After workouts I sometimes have an Accelerade bottle or chocolate milk, but usually I just have lunch - which can be anything - turkey sandwich, teriyaki chicken bowl, burrito, whatever.

Pre-race:

For a Saturday race I'll take Thursday off the bike or do a very, very easy ride. Friday I'll do a moderate 1 hour ride with a couple jumps or sprints to open things up. I do a pretty short warm up for road races, about 15 min. of spinning lightly, then a few 2-3 minute jumps up around LT. For the circuit/crit races I did I put in several more intervals of increasing intensity starting at tempo, up to LT, than 2 intervals about 90 seconds well above LT and a sprint or 2.

Other tips:

Group rides are the best workout and learning experiences and they are fun. Save the really structured training routines for a few years down the road.

Have fun and keep things in perspective. Unless you are starting young and have a ton of talent, this is only a hobby. So, other things (like family or school) should come first, and if it stops being fun, take a little time off.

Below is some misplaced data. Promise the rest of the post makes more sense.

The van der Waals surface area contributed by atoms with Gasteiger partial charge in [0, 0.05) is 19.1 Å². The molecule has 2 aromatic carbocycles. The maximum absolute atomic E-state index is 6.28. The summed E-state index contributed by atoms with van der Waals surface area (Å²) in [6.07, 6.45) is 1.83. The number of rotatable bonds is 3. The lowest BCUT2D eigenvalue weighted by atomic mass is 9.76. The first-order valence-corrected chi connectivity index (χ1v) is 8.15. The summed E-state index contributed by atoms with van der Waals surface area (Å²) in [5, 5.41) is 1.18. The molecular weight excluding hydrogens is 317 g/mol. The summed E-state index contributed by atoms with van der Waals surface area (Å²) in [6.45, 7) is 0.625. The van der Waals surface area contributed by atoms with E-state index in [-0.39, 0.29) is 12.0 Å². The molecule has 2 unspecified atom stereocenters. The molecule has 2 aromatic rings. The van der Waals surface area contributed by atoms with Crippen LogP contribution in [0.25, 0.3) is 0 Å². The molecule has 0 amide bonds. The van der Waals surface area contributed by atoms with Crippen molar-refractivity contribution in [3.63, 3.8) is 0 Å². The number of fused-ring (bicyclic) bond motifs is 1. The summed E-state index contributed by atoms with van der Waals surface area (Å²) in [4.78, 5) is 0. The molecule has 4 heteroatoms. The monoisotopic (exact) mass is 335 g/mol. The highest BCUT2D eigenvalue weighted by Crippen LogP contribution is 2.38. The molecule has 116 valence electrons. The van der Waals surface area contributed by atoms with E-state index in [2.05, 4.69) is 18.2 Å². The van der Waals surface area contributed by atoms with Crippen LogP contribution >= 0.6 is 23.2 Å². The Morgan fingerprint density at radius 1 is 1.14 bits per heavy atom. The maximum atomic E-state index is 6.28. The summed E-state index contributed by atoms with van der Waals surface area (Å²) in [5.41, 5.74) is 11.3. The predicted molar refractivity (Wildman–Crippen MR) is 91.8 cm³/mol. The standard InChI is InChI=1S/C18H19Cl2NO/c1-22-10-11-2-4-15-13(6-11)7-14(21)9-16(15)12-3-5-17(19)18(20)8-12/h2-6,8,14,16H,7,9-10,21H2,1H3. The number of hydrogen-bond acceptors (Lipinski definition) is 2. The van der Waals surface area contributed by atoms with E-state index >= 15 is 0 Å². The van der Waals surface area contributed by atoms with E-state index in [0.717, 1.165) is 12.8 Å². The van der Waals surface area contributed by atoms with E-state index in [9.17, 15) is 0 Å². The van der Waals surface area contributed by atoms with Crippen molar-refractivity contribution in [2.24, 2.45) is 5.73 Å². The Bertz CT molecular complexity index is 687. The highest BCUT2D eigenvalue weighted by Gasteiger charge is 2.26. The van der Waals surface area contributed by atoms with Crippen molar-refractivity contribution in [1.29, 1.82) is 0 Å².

cmh
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Old 08-30-06, 02:07 PM
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Originally Posted by Panic
The problem is I'm originally from New Orleans, where we live to eat, and moved to Connecticut - with its 7,000 indy pizza places, and I want to try them all
not sure where you are in CT, but there's realy only 3 places to have pizza in CT - and they also happen to be the best 3 in the entire US of effin' A - Pepi's, Sally's, and the Spot.

New Haven Pizza baby, that's the only way to go if you're eatin' pizza in the US.